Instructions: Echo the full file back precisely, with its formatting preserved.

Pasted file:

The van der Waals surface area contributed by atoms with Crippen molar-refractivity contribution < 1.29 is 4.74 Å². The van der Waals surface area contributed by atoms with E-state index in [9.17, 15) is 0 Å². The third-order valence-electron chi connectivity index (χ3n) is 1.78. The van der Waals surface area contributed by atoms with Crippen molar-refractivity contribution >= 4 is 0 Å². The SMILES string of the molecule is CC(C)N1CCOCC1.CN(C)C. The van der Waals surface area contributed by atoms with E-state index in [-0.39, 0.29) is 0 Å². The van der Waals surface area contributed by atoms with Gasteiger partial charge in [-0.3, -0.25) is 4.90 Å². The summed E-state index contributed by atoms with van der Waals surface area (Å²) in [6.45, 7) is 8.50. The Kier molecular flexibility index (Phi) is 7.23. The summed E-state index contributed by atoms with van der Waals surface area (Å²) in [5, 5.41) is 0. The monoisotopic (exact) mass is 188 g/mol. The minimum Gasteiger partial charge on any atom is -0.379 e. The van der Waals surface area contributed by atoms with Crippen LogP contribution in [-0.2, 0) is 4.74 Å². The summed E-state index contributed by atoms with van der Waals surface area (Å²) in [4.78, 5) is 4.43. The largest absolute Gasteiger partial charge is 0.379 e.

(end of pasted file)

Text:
The van der Waals surface area contributed by atoms with Crippen molar-refractivity contribution < 1.29 is 4.74 Å². The van der Waals surface area contributed by atoms with E-state index in [9.17, 15) is 0 Å². The third-order valence-electron chi connectivity index (χ3n) is 1.78. The van der Waals surface area contributed by atoms with Crippen molar-refractivity contribution >= 4 is 0 Å². The SMILES string of the molecule is CC(C)N1CCOCC1.CN(C)C. The van der Waals surface area contributed by atoms with E-state index in [-0.39, 0.29) is 0 Å². The van der Waals surface area contributed by atoms with Gasteiger partial charge in [-0.3, -0.25) is 4.90 Å². The summed E-state index contributed by atoms with van der Waals surface area (Å²) in [6.45, 7) is 8.50. The Kier molecular flexibility index (Phi) is 7.23. The summed E-state index contributed by atoms with van der Waals surface area (Å²) in [5, 5.41) is 0. The monoisotopic (exact) mass is 188 g/mol. The minimum Gasteiger partial charge on any atom is -0.379 e. The van der Waals surface area contributed by atoms with Crippen LogP contribution in [-0.2, 0) is 4.74 Å². The summed E-state index contributed by atoms with van der Waals surface area (Å²) in [4.78, 5) is 4.43. The largest absolute Gasteiger partial charge is 0.379 e.